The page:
Tuesday, August 16, 2011

Systems Theory and the Nymwars

Here's the thing about the nymwars.

One fact I remember very well from my Systems class in grad school is that the function of an organization is what it actually does, not necessarily what it says its function is. And organizations function primarily to perpetuate themselves.

What this means is that, for example, say I set up a charity to fund research into curing a disease. So the stated purpose of my organization is "end this disease."

However, what actually happens in the organization is that people make phone calls, send out pamphlets, hold fund drives, set up accounts, and--why not?--even send money to the researchers. So in systems theory, all those activities are the actual purpose of the organization.

In fact, once the cure is found for the disease in question, the organization is likely to continue, because its primary purpose is actually to perpetuate itself (and in this case generate phone calls and paperwork). And this does happen with regularity.

So now people are trying to change the collective mind of Google by stating they are dissatisfied. This will almost certainly not work, because Google's actual purpose is probably not to keep users happy.

People using this (free) service are not, in fact, the "customers" but the resources that the real customers want. Who are the customers, then? Well, ask yourself who profits from your participation.

I guess if all the resources up and left, that would be bad for Google. But by now they have become huge and reached a saturation point where it's a lot easier to ignore that, because we are a flood of resources. And once you start profiting from your resources, it becomes easier to look at your funders' benefits and harder to remember to cultivate or use good husbandry with your resources. It becomes easier to take resources for granted. Look at our collective history and tell me I'm wrong: oil? water? animals? plants? human workers?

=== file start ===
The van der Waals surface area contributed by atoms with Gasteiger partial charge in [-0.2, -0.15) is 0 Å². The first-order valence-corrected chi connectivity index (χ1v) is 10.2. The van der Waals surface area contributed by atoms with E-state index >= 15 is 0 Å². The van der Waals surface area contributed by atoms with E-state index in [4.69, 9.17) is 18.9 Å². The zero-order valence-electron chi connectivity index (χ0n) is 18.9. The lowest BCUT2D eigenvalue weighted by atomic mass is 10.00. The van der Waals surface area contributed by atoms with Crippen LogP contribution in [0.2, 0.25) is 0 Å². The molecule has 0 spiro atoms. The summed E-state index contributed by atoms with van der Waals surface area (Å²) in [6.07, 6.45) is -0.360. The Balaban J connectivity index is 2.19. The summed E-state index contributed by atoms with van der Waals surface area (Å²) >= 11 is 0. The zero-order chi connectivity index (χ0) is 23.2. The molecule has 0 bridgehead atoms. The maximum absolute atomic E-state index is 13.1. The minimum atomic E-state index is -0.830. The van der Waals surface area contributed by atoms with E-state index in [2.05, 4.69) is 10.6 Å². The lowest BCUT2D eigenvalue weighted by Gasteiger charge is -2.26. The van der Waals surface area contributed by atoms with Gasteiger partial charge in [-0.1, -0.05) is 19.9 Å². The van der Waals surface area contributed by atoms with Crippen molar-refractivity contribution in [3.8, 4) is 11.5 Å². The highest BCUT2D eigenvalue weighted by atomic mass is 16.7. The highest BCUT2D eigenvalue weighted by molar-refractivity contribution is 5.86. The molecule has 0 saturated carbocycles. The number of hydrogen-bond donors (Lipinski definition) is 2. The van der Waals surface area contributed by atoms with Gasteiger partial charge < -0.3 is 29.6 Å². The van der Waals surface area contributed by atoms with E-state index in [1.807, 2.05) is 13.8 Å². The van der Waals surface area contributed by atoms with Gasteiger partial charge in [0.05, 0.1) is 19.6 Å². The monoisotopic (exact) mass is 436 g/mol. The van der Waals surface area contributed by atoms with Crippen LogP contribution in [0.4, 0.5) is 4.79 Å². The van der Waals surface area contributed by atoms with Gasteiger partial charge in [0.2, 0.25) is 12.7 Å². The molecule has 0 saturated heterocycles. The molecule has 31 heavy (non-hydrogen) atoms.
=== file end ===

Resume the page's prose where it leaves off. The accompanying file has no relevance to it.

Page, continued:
I doubt there are many individual Google employees who think of themselves this way. It's often difficult to see the actual purpose of an organization when you're inside it. But that's sure what appears to be happening.

I have my suspicions about why "real" names--as filtered through a biased Eurocentric perception, that is--would be profitable to an organization, but I'm sure you can come up with your own conspiracy theory at this point. So to be allowed to use your name of choice, you're going to have to find a way that this would be profitable for Google.

4 comments:

Eph Zero said...

Yes.

I've been waiting for years for a shoe to drop on Google's "don't be evil" thing. I've long thought that once any entity becomes sufficiently large and complex, it becomes self-directed and self-perpetuating in a way that its smaller component cells cannot see. (This is my intuitive sense, based on no facts whatsoever.)

The huge disappointment for me is that Google products always seemed custom-made to my specifications. "Wow, that's exactly the way I'd do it!" It's a shock for them to do something to which I'm so vehemently opposed. I feel like they just punched me in the face out of the blue, after being nothing but nice to me every day for years.

But, then, I was expecting it to happen someday.

Eph Zero said...

Huh, so I'm still Eph Zero on Blogger, eh?

liz said...

I've been expecting a conflict like this since they started content-related ads.

I love Google, but have always held part of my heart in reserve.

Socrates said...

You could also argue that cities, and countries are the same way. In fact they oddly function like living organisms on a graphical analysis. Very hard to kill and very resilient. But if you attack vital points the system comes crashing down. You should check out the TED talks featuring Geoffrey West. He elaborates on the Physics of Cities, companies and organization and how they relate to biological organisms.

Glad to see such a scientific blog:)